Baby's First Year · Breastfeeding

Is my newborn baby’s runny stool normal or is it diarrhea?

Father is changing baby's diaper

At the breastfeeding clinic, I have quite a few new parents expressing their concerns that their baby may be having diarrhea. I hear “my baby’s stool is liquid and runny” or “my baby has a bowel movement every time I change their diaper”.  On the other hand, some parents are not so concerned when their few days old infant has not passed a stool for more than one day.

So, what is the normal stooling pattern for a newborn baby? 

What are the normal colours of stool for a newborn baby?

First 2 days after birth:

  • the stool of breastfed babies is dark green or black in colour and has a sticky consistency. This first stool is called meconium.

After the second day:

  • the stool of breastfed babies gradually changes colour to brown/green/ yellow.

By day 5 or 6:

  • the stool changes to a mustardy yellow colour. These mustardy yellow stools may look curdy or “seedy”.

When breastfeeding is going well, it is expected that the baby will have 3 or more large soft stools each day during the first 5 or 6 weeks.  These stools are often described as having a yeast-like or slightly cheesy odour.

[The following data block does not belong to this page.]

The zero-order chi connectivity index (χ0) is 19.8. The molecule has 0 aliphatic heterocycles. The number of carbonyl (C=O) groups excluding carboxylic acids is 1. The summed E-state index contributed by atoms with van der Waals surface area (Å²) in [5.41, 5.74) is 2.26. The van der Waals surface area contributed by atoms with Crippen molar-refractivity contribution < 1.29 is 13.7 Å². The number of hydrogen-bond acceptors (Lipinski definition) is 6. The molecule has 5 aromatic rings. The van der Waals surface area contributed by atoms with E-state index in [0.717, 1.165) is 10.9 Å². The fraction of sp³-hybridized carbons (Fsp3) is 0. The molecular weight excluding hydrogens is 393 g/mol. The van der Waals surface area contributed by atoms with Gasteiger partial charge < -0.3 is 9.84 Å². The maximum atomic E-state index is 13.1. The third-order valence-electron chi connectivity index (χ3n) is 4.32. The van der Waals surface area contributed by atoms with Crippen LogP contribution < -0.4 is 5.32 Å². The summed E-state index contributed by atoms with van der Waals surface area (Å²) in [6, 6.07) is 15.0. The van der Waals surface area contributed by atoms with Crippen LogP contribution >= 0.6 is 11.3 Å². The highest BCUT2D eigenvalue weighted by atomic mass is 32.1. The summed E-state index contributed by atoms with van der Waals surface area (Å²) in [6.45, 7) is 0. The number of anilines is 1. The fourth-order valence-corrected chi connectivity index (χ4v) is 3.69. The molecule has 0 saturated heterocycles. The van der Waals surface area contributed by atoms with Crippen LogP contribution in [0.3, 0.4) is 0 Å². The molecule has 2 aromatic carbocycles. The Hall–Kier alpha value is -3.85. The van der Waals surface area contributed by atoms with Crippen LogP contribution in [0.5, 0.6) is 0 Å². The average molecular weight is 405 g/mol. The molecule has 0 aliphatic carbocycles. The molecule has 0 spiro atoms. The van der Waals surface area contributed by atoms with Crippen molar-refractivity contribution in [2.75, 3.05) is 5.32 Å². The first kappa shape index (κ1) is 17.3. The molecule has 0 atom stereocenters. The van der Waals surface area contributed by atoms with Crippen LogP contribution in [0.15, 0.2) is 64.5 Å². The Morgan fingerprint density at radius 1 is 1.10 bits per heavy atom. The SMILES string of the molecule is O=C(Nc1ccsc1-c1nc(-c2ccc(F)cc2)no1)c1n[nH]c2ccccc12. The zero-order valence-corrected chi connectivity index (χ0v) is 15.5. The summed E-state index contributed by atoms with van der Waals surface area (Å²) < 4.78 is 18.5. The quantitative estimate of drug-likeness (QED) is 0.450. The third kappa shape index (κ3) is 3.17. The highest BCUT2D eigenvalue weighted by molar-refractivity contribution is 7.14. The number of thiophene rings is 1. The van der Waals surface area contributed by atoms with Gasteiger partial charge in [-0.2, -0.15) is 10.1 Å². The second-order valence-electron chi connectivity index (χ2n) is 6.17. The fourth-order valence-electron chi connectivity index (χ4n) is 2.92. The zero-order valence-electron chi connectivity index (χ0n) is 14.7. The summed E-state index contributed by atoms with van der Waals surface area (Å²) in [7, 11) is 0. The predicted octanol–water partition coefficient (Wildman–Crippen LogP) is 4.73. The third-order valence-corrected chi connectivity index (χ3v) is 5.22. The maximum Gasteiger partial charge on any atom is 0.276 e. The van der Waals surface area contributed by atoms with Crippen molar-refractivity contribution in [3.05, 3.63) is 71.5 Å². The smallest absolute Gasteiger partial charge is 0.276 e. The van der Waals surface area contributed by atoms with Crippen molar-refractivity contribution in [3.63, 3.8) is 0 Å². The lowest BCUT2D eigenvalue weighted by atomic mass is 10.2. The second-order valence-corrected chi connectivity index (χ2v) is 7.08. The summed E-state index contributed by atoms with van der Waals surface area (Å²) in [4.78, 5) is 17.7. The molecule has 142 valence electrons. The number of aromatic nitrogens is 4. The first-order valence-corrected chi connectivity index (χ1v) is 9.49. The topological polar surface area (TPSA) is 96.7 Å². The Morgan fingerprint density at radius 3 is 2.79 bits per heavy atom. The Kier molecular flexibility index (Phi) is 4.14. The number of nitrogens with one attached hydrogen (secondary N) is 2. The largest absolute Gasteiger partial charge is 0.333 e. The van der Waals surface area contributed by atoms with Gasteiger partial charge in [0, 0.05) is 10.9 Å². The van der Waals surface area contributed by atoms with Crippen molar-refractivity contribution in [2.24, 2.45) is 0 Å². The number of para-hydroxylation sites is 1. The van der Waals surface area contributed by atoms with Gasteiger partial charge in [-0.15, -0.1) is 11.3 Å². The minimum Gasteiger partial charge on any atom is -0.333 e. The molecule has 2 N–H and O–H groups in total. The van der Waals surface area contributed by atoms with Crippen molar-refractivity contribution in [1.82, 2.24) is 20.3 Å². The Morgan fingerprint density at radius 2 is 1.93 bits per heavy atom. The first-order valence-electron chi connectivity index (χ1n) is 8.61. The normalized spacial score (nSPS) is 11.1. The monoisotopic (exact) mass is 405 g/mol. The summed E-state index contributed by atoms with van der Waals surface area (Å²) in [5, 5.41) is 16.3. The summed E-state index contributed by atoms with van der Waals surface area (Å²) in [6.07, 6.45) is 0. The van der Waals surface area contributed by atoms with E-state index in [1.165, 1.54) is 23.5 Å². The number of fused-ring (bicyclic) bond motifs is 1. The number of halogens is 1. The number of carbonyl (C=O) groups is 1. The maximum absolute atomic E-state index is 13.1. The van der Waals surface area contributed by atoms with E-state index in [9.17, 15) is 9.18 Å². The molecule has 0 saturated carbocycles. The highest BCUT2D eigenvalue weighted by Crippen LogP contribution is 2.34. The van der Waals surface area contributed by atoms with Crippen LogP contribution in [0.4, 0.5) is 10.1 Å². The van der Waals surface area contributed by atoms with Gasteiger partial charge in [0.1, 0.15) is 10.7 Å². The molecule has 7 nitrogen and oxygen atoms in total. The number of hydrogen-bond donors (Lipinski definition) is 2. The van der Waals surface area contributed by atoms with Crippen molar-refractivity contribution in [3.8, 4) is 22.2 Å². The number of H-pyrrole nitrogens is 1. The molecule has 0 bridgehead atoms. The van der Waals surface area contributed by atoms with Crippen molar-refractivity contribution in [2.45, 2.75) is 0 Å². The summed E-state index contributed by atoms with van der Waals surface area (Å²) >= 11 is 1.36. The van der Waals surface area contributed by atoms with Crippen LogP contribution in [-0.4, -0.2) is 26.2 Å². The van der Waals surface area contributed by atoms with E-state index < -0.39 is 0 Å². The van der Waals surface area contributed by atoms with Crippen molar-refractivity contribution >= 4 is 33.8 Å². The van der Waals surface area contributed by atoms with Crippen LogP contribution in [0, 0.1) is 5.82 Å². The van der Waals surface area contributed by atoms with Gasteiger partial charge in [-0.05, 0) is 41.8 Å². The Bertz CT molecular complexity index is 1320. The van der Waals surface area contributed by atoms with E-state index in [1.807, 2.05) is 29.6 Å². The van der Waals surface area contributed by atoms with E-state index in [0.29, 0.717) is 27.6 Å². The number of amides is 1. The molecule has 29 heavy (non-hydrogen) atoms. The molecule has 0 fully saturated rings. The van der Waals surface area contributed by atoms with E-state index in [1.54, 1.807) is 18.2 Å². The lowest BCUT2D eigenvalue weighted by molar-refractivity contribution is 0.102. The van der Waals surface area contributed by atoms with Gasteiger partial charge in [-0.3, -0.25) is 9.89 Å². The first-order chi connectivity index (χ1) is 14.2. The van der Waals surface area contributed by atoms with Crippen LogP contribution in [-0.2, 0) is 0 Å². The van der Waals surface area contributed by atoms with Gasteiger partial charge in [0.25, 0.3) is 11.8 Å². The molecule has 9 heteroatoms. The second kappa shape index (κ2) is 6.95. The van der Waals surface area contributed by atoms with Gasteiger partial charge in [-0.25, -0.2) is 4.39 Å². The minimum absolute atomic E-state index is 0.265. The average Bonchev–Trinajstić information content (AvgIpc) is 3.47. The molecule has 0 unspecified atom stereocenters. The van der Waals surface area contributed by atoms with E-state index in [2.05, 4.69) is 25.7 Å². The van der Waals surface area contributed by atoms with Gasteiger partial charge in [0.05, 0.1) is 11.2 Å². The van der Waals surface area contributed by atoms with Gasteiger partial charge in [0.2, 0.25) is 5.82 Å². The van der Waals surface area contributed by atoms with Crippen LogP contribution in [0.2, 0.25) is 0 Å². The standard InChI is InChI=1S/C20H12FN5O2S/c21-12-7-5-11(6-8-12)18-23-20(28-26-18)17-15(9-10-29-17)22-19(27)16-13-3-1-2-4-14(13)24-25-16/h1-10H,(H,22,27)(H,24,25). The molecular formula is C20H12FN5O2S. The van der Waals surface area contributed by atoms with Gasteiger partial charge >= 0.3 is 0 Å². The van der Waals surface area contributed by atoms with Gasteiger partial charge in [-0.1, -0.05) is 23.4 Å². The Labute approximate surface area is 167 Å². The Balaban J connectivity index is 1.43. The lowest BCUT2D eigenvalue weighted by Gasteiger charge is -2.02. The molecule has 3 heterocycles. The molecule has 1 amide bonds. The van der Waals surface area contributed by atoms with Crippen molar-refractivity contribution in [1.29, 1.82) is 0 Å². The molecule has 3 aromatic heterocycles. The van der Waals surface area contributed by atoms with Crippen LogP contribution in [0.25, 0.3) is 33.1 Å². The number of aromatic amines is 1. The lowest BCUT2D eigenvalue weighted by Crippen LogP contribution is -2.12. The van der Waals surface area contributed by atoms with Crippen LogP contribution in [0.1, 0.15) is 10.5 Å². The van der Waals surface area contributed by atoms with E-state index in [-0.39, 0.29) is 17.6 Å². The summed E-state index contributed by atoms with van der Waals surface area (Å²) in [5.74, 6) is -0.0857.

Your newborn baby should be seen by a doctor if:

  • There is no stool from your baby for more than 24 hours.
  • Your baby is still passing meconium on day five or six.
  • If you are worried about changes in your baby’s stool.

After 6 weeks, your baby’s stooling pattern may change.  Your baby’s stool may look thicker and you may notice that your baby does not have a stool for several days. As long as your baby’s stool is soft, it is completely normal for breastfed babies to have one very large yellow stool every 1 to 7 days.

If your baby is not exclusively breastfeeding and has been given infant formula, the stools may look darker in colour.  They may have a stronger smell and baby may pass stool less frequently.

You can access a free Toronto Public Health Breastfeeding Clinic if you have more questions about breastfeeding your baby.


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